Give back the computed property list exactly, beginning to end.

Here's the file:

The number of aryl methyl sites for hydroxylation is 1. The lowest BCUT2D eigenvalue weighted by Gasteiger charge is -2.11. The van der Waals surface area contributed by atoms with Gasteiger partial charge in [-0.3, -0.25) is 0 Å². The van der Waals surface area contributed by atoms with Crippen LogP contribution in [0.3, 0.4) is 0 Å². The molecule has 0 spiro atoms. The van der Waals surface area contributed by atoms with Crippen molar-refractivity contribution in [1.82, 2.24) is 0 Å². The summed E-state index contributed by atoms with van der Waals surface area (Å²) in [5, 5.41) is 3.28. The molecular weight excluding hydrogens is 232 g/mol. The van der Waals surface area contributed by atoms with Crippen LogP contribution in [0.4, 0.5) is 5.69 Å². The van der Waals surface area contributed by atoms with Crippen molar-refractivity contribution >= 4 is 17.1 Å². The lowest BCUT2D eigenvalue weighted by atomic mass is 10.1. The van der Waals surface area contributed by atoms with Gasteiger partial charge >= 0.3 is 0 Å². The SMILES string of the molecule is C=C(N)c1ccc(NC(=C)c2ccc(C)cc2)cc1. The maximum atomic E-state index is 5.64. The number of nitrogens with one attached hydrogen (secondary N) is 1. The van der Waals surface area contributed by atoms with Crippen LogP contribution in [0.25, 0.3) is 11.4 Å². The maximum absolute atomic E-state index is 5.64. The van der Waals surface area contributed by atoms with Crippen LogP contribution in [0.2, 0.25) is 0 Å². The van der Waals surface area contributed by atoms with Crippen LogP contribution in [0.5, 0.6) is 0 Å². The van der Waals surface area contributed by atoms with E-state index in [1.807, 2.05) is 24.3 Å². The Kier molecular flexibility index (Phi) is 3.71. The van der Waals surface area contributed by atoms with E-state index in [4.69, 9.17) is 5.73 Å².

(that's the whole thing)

The number of aryl methyl sites for hydroxylation is 1. The lowest BCUT2D eigenvalue weighted by Gasteiger charge is -2.11. The van der Waals surface area contributed by atoms with Gasteiger partial charge in [-0.3, -0.25) is 0 Å². The van der Waals surface area contributed by atoms with Crippen LogP contribution in [0.3, 0.4) is 0 Å². The molecule has 0 spiro atoms. The van der Waals surface area contributed by atoms with Crippen molar-refractivity contribution in [1.82, 2.24) is 0 Å². The summed E-state index contributed by atoms with van der Waals surface area (Å²) in [5, 5.41) is 3.28. The molecular weight excluding hydrogens is 232 g/mol. The van der Waals surface area contributed by atoms with Crippen LogP contribution in [0.4, 0.5) is 5.69 Å². The van der Waals surface area contributed by atoms with Crippen molar-refractivity contribution >= 4 is 17.1 Å². The lowest BCUT2D eigenvalue weighted by atomic mass is 10.1. The van der Waals surface area contributed by atoms with Gasteiger partial charge >= 0.3 is 0 Å². The SMILES string of the molecule is C=C(N)c1ccc(NC(=C)c2ccc(C)cc2)cc1. The maximum atomic E-state index is 5.64. The number of nitrogens with one attached hydrogen (secondary N) is 1. The van der Waals surface area contributed by atoms with Crippen LogP contribution in [0.25, 0.3) is 11.4 Å². The maximum absolute atomic E-state index is 5.64. The van der Waals surface area contributed by atoms with Crippen LogP contribution in [0.2, 0.25) is 0 Å². The van der Waals surface area contributed by atoms with Crippen LogP contribution in [0.5, 0.6) is 0 Å². The van der Waals surface area contributed by atoms with E-state index in [1.807, 2.05) is 24.3 Å². The Kier molecular flexibility index (Phi) is 3.71. The van der Waals surface area contributed by atoms with E-state index in [4.69, 9.17) is 5.73 Å².